What is Currency Internationalization?

Currency internationalization is the widespread use of a currency outside the borders of its country of issue. The level of currency internationalization for a currency is determined by the demand other countries have for that currency. Such currencies will also tend to be held as reserve currencies and may even become safe haven currencies.

Understanding Currency Internationalization

An important facet of currency internationalization is that the currency concerned is not used only in transactions with residents of that country but also in transactions between non-residents; that is, non-residents use it instead of their own national currencies when transacting in goods, services, or financial assets.

What Currency Internationalization Requires

The Bank for International Settlements (BIS) highlights some important characteristics that need to be in place for internationalization. The most critical is that the government of the issuing country has no restrictions on purchase or sale of that currency by any entity.

Secondly, exporters, whether from the country concerned or others, must be able to invoice their exports in that currency—for example, in 2007, 72% of Asian exports to Japan were denominated in U.S. dollars (USD) rather than in either the exporters' national currencies or Japanese yen (JPY). Of course, many commodities are also priced internationally in dollars.

Third, a range of entities, including private and official companies and banks as well as individuals, should be able to hold the amounts they desire. If enough is held by foreign central banks, then the currency will become a reserve currency. The most dominant reserve currency is the USD, with the euro (EUR) and the Japanese yen a distant second and third.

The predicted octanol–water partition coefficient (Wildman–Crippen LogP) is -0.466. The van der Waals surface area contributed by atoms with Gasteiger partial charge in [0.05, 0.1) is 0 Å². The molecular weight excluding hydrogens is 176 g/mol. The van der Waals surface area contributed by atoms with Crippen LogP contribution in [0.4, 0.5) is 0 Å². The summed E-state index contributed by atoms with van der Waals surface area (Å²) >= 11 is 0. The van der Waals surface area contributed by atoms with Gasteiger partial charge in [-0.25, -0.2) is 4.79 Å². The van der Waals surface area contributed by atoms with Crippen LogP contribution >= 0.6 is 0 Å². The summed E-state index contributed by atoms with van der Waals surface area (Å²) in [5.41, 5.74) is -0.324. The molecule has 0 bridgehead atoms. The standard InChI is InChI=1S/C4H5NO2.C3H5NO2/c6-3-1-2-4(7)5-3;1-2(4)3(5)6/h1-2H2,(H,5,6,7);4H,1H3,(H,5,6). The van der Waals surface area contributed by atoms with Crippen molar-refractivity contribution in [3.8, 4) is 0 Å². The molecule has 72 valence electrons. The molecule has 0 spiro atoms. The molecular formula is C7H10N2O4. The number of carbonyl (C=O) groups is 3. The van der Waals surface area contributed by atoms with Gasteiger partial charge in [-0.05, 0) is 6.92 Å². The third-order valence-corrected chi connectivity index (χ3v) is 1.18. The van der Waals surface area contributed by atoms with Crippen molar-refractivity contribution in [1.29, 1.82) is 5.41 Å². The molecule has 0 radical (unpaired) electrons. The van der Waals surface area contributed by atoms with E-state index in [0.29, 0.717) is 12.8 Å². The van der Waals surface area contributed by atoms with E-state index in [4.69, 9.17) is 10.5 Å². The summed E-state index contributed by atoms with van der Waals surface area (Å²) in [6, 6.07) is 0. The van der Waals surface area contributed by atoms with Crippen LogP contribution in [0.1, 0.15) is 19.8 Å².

Finally, both domestic and foreign firms and institutions should be able to issue marketable instruments in that country's currency, irrespective of place of issue. For example, a eurobond may be sold by an emerging market to European investors but be denominated in USD; or an American company may issue a dollar bond in Asia.

Benefits of Currency Internationalization

There are a number of benefits to a country whose currency is internationalized. It provides more certainty to residents, who can denominate foreign transactions in their home currency. They can also borrow in foreign markets without incurring exchange rate risk, potentially enabling them to find cheaper funding.

In general, the underpinned demand for the currency should dampen interest rates and thus help lower the domestic cost of capital. While a potential cost of internationalization could be destabilizing effects if a foreign loss of confidence were to lead to a sell-off in assets denominated in the currency, most major currencies have large domestic debt markets that could act as a shock absorber in such a scenario.